The Kennedy administration, in terms of foreign policy, never fully emerged from the shadow of Truman, in
the sense that the domestic crisis unleashed by the "failure" of the last Democratic administration to prevent the fall of
China in 1949 prompted Kennedy to resist as strongly as possible any potential gains by communist movements. In 1961, moreover,
Kennedy found himself faced with a tripartite crisis that appeared to him very similar to that faced by Truman in 1949-1950. In that year, Truman sought to counterbalance the fall of China and the detonation of the
first Soviet atomic bomb with a firm stand in Korea. From Kennedy's perspective, 1961 had already seen the failure of the
Bay of Pigs invasion, the construction of the Berlin Wall, and a negotiated settlement between the pro-Western government
of Laos and the Pathet Lao communist movement. Fearing that another failure on the part of the United States to stop communist
expansion would fatally damage his and Washington's reputation, Kennedy placed a new emphasis on preventing a communist victory
On December 11, 1961, the United States sent 900 military advisors, and after began to clandestinely send
more, both to give temporary support to the South's Diem RVN regime, and to engage in terrorism against both North and South
Vietnam. Some of these bombing attacks were designed to inflame and exacerbate both the civil war in the South and to exacerbate
the impression of a greater conflict with the North.
The local strategy was to create the impression that a "legitimate" government was being overrun by
"hostile Communist forces," though this was while the "Communist forces" were limited to a rising insurgency among the South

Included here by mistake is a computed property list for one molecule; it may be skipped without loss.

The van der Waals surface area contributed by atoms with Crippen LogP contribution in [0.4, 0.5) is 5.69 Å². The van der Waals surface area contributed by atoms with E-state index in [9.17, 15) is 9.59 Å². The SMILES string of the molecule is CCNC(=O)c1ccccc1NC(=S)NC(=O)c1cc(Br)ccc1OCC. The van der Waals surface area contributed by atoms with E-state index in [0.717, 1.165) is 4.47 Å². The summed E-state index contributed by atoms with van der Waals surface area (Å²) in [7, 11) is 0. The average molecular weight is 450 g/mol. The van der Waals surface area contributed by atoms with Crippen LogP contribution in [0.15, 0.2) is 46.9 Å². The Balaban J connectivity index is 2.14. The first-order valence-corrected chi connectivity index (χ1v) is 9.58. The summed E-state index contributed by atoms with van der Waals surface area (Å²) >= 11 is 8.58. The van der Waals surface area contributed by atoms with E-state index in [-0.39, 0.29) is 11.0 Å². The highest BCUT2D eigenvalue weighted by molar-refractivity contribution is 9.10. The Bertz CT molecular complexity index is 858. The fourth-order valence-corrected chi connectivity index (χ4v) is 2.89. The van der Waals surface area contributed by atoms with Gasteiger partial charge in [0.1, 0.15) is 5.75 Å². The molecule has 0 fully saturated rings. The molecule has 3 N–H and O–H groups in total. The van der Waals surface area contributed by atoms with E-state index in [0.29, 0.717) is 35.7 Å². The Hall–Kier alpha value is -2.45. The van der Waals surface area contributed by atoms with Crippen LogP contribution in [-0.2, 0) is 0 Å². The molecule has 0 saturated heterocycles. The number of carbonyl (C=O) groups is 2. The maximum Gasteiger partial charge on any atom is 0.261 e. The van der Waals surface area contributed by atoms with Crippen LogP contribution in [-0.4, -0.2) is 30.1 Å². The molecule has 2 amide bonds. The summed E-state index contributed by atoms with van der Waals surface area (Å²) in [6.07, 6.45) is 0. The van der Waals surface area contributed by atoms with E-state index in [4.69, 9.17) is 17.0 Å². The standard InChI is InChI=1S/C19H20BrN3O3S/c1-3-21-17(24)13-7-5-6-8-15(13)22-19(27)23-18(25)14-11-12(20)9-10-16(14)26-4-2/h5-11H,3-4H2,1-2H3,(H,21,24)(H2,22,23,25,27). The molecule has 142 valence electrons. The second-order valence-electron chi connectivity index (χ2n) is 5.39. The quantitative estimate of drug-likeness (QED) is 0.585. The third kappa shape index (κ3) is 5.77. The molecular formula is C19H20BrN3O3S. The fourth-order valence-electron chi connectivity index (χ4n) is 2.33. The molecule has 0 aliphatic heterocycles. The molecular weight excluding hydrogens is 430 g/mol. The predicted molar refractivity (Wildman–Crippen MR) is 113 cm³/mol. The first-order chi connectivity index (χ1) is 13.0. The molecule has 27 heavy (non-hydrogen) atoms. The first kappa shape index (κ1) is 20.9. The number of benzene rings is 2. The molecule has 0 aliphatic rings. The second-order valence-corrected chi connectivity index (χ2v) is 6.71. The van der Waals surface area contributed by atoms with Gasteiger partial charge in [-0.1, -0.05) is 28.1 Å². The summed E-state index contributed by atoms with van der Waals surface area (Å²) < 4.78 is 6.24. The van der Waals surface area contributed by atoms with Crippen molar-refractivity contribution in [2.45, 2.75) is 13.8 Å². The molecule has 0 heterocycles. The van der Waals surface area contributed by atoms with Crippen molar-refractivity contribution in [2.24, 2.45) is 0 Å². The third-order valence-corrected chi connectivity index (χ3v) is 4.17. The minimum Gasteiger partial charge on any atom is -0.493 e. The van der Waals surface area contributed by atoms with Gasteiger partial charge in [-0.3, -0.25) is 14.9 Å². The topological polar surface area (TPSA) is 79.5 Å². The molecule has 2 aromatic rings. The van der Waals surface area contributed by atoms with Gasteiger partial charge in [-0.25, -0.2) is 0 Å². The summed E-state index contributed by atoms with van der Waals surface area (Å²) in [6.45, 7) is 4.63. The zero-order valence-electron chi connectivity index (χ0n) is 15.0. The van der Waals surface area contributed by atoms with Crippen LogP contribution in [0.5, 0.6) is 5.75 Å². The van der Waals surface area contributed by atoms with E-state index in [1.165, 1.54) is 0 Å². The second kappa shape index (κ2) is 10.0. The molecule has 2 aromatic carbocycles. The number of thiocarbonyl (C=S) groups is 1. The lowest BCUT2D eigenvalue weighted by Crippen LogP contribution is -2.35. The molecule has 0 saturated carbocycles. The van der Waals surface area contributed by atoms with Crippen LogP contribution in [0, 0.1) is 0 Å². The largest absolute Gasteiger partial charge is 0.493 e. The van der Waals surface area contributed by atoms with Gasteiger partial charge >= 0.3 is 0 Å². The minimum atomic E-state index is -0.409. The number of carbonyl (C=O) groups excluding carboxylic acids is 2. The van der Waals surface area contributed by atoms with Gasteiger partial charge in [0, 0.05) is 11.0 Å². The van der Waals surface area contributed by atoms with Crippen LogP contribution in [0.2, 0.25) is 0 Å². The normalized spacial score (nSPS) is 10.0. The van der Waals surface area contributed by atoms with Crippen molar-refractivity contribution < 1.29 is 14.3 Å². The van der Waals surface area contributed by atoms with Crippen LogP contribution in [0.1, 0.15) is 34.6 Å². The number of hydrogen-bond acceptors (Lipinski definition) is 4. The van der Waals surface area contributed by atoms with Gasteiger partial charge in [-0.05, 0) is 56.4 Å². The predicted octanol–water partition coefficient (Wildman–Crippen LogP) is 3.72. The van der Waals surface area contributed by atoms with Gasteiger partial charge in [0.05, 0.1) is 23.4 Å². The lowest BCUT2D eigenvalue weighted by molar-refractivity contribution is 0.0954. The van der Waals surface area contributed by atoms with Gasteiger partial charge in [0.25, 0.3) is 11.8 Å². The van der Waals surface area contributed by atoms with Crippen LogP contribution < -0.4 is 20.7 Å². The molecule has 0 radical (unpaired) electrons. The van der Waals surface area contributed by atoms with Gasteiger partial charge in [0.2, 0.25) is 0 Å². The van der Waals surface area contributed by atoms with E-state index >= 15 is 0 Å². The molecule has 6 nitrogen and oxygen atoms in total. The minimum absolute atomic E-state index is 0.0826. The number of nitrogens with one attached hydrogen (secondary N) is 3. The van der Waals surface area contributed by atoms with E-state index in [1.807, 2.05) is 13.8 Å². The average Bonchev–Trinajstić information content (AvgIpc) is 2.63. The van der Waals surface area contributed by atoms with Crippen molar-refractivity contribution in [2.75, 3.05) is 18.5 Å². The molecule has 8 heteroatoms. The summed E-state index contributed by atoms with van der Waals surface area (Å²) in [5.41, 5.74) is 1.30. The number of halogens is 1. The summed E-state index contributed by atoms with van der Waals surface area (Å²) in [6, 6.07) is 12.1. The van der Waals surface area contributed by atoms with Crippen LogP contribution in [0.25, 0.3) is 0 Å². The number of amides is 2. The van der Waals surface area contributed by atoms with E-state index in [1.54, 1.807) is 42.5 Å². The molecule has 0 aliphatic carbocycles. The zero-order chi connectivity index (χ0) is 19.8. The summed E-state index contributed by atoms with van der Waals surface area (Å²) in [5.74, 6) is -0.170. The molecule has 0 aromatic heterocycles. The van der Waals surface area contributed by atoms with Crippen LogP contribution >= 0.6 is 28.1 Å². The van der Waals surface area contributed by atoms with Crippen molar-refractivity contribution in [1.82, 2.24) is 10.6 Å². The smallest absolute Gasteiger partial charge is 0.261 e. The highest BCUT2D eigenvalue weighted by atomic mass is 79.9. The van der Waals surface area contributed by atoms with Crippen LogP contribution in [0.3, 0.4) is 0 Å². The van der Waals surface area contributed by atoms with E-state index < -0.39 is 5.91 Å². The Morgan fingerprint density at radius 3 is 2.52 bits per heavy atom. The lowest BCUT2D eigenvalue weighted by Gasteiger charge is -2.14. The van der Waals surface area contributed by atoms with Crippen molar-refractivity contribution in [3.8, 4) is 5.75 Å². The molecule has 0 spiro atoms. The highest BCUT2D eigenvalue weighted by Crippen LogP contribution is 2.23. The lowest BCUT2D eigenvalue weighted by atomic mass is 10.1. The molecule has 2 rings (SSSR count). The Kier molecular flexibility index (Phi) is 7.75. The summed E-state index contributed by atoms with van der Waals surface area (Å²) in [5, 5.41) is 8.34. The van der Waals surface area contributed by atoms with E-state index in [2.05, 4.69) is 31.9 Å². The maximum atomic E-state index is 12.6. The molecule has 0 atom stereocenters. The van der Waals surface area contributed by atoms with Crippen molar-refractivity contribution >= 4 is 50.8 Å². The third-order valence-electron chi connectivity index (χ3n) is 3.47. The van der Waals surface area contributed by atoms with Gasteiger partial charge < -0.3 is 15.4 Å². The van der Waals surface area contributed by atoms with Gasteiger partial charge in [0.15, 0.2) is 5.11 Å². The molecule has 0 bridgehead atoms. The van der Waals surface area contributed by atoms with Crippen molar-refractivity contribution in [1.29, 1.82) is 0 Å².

Vietnamese. At the time, this insurgency was mostly inspired, not directed, by the North, and as such the definition of an
"enemy" by philosophical and political grounds would prove to be fateful for U.S. soldiers ordered to make life-and-death
choices on the ground. To US planners, however, these distinctions were neither forseeable nor did they matter as much as
the creation of a greater conflict itself. The impossible task of defining who the enemy was would directly to the general
quagmire and the human rights atrocities for which the Vietnam War is widely known.
Backed by the Soviet Union and the People's Republic of China, North Vietnam began supporting the NLF with
arms and supplies, advisors, and regular units of the North Vietnamese Army, which were transported via an extensive network
of trails and roads through the neutral nation of Laos, which became known as the Ho Chi Minh trail. The stage was set for
the escalation to come, wherein a civil war between Vietnamese farmers seeking to overthrow a puppet despot would find themselves
pawns in a larger proxy war between the competing expansionist systems of U.S. capitalism and Soviet communism.